Reithrodon auritus (5.45%), and the marsupial Thylamys
pallidior (5.45%).
The studied material of T. barrerae is an incomplete
skull and mandible, assignable to one adult individual
(Fig. 2) and can be referred to this species based on the
following combination of characters: 1) frontals divergent
backwards, 2) molariform theeth “8”-shaped, 3) nasals
posteriorly rounded, 4) mandible short and robust 5)
masseteric ridges sharply demarcated 6) coronoid short
and turned backward 7) lower m3 triangular-shaped (De
Santis et al. 1991; Diaz et al. 2000; Teta et al. In press;
Figure 2).
Figure 1. Southern recording localities for Tympanoctomys barrerae
(after Ojeda et al. 2007); the new record reported here is highlighted with
a star. 1) Puente Picún Leufú (new record), 2) Salar de Añelo, 3) Gran
Salitral, 4) Casa de Piedra, 5) Lihue Calel. Province and neighbor country
names are shown as well.
Bernardis et al. | Tympanoctomys barrerae in Patagonia
Tympanoctomys barrerae is a desert dweller associated
to the periphery of salt flats and basins with a marked
preference for halophytic chenopods endemic to the
Monte desert (Gallardo et al. 2013). However, the record
reported here, contrasting with the previously known,
came from a shruby rocky environment belonging to the
Monte-Patagonia ecotone.
The importance of the owl pellet analysis in terms of
detectability and advance on the knowledge of species
distribution is remarkable (Formoso et al. 2010, 2011).
This methodology brings the possibility to access
information in a quick and effective way contributing
to the best understanding of the distribution on poorly
known species.
Acknowledgments: We express our gratitude to several individuals
and institutions that provided help, advice, and funds. E. Liciotti and M.
Bergara assisted us in field; D. Podestá took the pictures that illustrate this
contribution; P. Teta shared with us his knowledge about Tympanoctomys;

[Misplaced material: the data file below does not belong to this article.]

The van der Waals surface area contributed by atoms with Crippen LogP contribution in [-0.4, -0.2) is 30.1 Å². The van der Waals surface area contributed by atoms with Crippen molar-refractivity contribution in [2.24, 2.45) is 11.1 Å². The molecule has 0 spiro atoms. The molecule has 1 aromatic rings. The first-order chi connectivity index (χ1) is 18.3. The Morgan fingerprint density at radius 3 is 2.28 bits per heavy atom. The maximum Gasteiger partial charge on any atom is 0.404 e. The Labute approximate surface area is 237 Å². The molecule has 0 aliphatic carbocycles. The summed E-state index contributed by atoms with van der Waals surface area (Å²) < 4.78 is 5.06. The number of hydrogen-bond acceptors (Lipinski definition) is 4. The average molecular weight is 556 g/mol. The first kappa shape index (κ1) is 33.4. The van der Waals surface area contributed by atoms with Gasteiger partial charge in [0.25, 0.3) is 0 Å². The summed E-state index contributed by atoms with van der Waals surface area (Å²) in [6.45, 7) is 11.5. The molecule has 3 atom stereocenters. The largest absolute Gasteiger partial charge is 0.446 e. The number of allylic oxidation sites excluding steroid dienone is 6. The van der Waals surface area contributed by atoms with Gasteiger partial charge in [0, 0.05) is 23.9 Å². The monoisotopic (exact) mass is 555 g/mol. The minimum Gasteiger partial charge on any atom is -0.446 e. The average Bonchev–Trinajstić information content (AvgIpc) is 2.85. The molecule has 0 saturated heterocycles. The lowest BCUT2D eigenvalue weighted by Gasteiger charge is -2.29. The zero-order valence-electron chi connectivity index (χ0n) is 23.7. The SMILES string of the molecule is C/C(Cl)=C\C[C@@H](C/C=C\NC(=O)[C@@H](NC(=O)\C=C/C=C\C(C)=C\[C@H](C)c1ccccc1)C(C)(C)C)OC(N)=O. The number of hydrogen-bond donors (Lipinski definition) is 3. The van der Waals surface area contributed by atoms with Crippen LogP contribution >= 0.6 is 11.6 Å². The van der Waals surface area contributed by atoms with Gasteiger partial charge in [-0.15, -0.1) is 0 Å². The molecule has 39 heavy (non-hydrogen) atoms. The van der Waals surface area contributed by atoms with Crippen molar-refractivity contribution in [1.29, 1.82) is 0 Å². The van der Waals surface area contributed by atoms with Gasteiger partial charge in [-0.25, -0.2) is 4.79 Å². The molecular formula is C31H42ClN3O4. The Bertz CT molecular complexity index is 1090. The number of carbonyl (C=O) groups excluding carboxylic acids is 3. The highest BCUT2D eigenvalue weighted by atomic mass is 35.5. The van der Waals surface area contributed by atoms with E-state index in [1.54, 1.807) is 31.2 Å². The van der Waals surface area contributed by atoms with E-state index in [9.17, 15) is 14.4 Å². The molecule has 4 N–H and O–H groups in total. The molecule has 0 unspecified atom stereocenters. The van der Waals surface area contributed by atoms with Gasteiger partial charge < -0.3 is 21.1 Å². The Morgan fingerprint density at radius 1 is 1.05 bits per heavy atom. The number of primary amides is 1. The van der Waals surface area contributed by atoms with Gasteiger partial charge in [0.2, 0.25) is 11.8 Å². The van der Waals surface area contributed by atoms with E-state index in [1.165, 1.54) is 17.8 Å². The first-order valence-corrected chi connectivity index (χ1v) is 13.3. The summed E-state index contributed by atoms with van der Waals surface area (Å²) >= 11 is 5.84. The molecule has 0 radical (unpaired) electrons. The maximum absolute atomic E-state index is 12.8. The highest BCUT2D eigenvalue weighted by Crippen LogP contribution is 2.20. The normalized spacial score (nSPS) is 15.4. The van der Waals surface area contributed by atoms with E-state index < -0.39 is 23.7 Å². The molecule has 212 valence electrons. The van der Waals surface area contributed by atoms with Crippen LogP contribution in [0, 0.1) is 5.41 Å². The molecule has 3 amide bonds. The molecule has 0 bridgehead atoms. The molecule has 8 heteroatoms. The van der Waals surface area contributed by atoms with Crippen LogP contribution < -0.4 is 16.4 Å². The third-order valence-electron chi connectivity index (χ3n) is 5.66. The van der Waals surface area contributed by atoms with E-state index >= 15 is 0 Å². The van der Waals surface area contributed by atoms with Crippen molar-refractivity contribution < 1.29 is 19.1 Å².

Agencia Nacional de Promoción Científica y Tecnológica partially funded
field and cabinet activities (PICT 2008-547 to UFJP); Consejo Nacional
de Investigaciones Científicas y Tecnológicas provided economical
support to the authors. This is Grupo de Estudios de Mamíferos Australes
contribution #2.
Figure 2. Remains of Tympanoctomys barrerae found at Puente Picun
Leufú (Neuquén province, Argentina; CNP-E 663). From top to bottom,
anterior fragment of skull in dorsal and ventral view, mandible in labial
and occlusal view.
Tympanoctomys barrerae was previously cited for two
localities in Patagonia: Añelo salt flat in Neuquén province
(with two collection sites, referred as “Añelo Tero” and
“Añelo Castillo” according to Gallardo et al. 2013; Ojeda et al.
2007) and Estancia La Porfía in Chubut province (Gallardo
et al. 2009, 2013). However, there is a strong evidence
supporting that the population of Chubut constitutes a
new undescribed species (Gallardo et al. 2013; Teta et al.
In press). Therefore, the record reported here is the second
for T. barrerae in Patagonia and represents an extension of
its range of about 150 km SW from Añelo. In addition, it is
the southernmost locality for the species.
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Received: February 2013
Accepted: October 2013
Published online: December 2013
Editorial responsibility: Marcelo Passamani